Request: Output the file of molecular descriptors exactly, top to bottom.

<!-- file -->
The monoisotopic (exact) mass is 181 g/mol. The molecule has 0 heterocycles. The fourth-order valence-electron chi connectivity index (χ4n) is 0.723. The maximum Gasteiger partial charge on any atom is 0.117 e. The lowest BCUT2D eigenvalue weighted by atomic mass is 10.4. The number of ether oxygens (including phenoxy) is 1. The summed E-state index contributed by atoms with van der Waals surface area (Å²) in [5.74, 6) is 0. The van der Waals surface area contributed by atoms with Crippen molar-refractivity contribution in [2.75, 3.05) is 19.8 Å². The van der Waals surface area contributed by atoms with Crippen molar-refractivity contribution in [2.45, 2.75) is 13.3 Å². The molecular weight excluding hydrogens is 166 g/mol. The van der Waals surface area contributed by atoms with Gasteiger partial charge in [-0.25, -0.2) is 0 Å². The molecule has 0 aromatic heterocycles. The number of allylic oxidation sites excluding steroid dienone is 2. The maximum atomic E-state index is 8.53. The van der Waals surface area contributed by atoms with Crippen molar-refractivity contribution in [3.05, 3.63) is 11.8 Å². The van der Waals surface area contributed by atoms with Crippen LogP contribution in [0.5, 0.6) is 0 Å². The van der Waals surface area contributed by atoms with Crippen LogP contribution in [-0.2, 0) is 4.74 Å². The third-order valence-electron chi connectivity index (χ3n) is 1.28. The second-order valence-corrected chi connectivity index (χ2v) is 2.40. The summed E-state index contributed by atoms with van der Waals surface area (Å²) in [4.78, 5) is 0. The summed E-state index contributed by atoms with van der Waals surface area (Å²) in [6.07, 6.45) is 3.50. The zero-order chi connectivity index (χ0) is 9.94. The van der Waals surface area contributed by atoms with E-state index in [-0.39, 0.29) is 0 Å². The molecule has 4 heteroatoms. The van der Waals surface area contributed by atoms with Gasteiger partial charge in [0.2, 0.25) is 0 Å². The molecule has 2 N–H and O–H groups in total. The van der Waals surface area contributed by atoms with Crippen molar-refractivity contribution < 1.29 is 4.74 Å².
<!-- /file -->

The monoisotopic (exact) mass is 181 g/mol. The molecule has 0 heterocycles. The fourth-order valence-electron chi connectivity index (χ4n) is 0.723. The maximum Gasteiger partial charge on any atom is 0.117 e. The lowest BCUT2D eigenvalue weighted by atomic mass is 10.4. The number of ether oxygens (including phenoxy) is 1. The summed E-state index contributed by atoms with van der Waals surface area (Å²) in [5.74, 6) is 0. The van der Waals surface area contributed by atoms with Crippen molar-refractivity contribution in [2.75, 3.05) is 19.8 Å². The van der Waals surface area contributed by atoms with Crippen molar-refractivity contribution in [2.45, 2.75) is 13.3 Å². The molecular weight excluding hydrogens is 166 g/mol. The van der Waals surface area contributed by atoms with Gasteiger partial charge in [-0.25, -0.2) is 0 Å². The molecule has 0 aromatic heterocycles. The number of allylic oxidation sites excluding steroid dienone is 2. The maximum atomic E-state index is 8.53. The van der Waals surface area contributed by atoms with Crippen molar-refractivity contribution in [3.05, 3.63) is 11.8 Å². The van der Waals surface area contributed by atoms with Crippen LogP contribution in [0.5, 0.6) is 0 Å². The van der Waals surface area contributed by atoms with Crippen LogP contribution in [-0.2, 0) is 4.74 Å². The third-order valence-electron chi connectivity index (χ3n) is 1.28. The second-order valence-corrected chi connectivity index (χ2v) is 2.40. The summed E-state index contributed by atoms with van der Waals surface area (Å²) in [4.78, 5) is 0. The summed E-state index contributed by atoms with van der Waals surface area (Å²) in [6.07, 6.45) is 3.50. The zero-order chi connectivity index (χ0) is 9.94. The van der Waals surface area contributed by atoms with E-state index in [-0.39, 0.29) is 0 Å². The molecule has 4 heteroatoms. The van der Waals surface area contributed by atoms with Gasteiger partial charge in [0.2, 0.25) is 0 Å². The molecule has 2 N–H and O–H groups in total. The van der Waals surface area contributed by atoms with Crippen molar-refractivity contribution < 1.29 is 4.74 Å².